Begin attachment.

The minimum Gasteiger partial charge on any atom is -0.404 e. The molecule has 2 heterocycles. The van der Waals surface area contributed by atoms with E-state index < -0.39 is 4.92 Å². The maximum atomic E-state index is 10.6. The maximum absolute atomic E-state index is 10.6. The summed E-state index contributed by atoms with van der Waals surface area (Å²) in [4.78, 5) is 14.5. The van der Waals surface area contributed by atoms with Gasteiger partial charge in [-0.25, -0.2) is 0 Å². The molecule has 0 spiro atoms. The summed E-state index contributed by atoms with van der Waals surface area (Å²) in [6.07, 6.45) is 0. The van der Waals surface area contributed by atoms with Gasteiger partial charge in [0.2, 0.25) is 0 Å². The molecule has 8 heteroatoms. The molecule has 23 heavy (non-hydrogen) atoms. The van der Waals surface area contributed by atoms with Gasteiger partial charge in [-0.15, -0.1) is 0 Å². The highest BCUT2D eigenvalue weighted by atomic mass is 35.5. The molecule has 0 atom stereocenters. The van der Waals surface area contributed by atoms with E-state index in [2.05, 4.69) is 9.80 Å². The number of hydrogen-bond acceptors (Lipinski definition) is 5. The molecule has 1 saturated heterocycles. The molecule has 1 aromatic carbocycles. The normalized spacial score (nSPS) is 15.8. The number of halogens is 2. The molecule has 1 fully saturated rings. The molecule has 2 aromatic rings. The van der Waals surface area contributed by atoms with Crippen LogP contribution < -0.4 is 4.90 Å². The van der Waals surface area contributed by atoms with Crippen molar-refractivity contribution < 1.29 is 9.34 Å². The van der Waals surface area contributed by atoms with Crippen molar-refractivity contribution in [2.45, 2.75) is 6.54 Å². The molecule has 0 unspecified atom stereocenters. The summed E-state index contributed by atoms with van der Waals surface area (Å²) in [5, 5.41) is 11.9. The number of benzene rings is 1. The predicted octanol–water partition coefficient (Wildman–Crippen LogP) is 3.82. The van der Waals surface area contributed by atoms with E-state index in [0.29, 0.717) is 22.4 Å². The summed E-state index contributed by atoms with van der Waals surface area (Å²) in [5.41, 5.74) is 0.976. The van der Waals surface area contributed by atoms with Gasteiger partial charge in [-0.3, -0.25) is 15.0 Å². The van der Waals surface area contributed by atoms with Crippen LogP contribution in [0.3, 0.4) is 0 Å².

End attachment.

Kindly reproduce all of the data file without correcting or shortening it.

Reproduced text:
The minimum Gasteiger partial charge on any atom is -0.404 e. The molecule has 2 heterocycles. The van der Waals surface area contributed by atoms with E-state index < -0.39 is 4.92 Å². The maximum atomic E-state index is 10.6. The maximum absolute atomic E-state index is 10.6. The summed E-state index contributed by atoms with van der Waals surface area (Å²) in [4.78, 5) is 14.5. The van der Waals surface area contributed by atoms with Gasteiger partial charge in [-0.25, -0.2) is 0 Å². The molecule has 0 spiro atoms. The summed E-state index contributed by atoms with van der Waals surface area (Å²) in [6.07, 6.45) is 0. The van der Waals surface area contributed by atoms with Gasteiger partial charge in [0.2, 0.25) is 0 Å². The molecule has 8 heteroatoms. The molecule has 23 heavy (non-hydrogen) atoms. The van der Waals surface area contributed by atoms with Gasteiger partial charge in [-0.15, -0.1) is 0 Å². The highest BCUT2D eigenvalue weighted by atomic mass is 35.5. The molecule has 0 atom stereocenters. The van der Waals surface area contributed by atoms with E-state index in [2.05, 4.69) is 9.80 Å². The number of hydrogen-bond acceptors (Lipinski definition) is 5. The molecule has 1 saturated heterocycles. The molecule has 1 aromatic carbocycles. The normalized spacial score (nSPS) is 15.8. The number of halogens is 2. The molecule has 1 fully saturated rings. The molecule has 2 aromatic rings. The van der Waals surface area contributed by atoms with Crippen LogP contribution < -0.4 is 4.90 Å². The van der Waals surface area contributed by atoms with Crippen molar-refractivity contribution < 1.29 is 9.34 Å². The van der Waals surface area contributed by atoms with Crippen molar-refractivity contribution in [2.45, 2.75) is 6.54 Å². The molecule has 0 unspecified atom stereocenters. The summed E-state index contributed by atoms with van der Waals surface area (Å²) in [5, 5.41) is 11.9. The number of benzene rings is 1. The predicted octanol–water partition coefficient (Wildman–Crippen LogP) is 3.82. The van der Waals surface area contributed by atoms with E-state index in [0.29, 0.717) is 22.4 Å². The summed E-state index contributed by atoms with van der Waals surface area (Å²) in [5.41, 5.74) is 0.976. The van der Waals surface area contributed by atoms with Gasteiger partial charge in [-0.3, -0.25) is 15.0 Å². The van der Waals surface area contributed by atoms with Crippen LogP contribution in [0.3, 0.4) is 0 Å².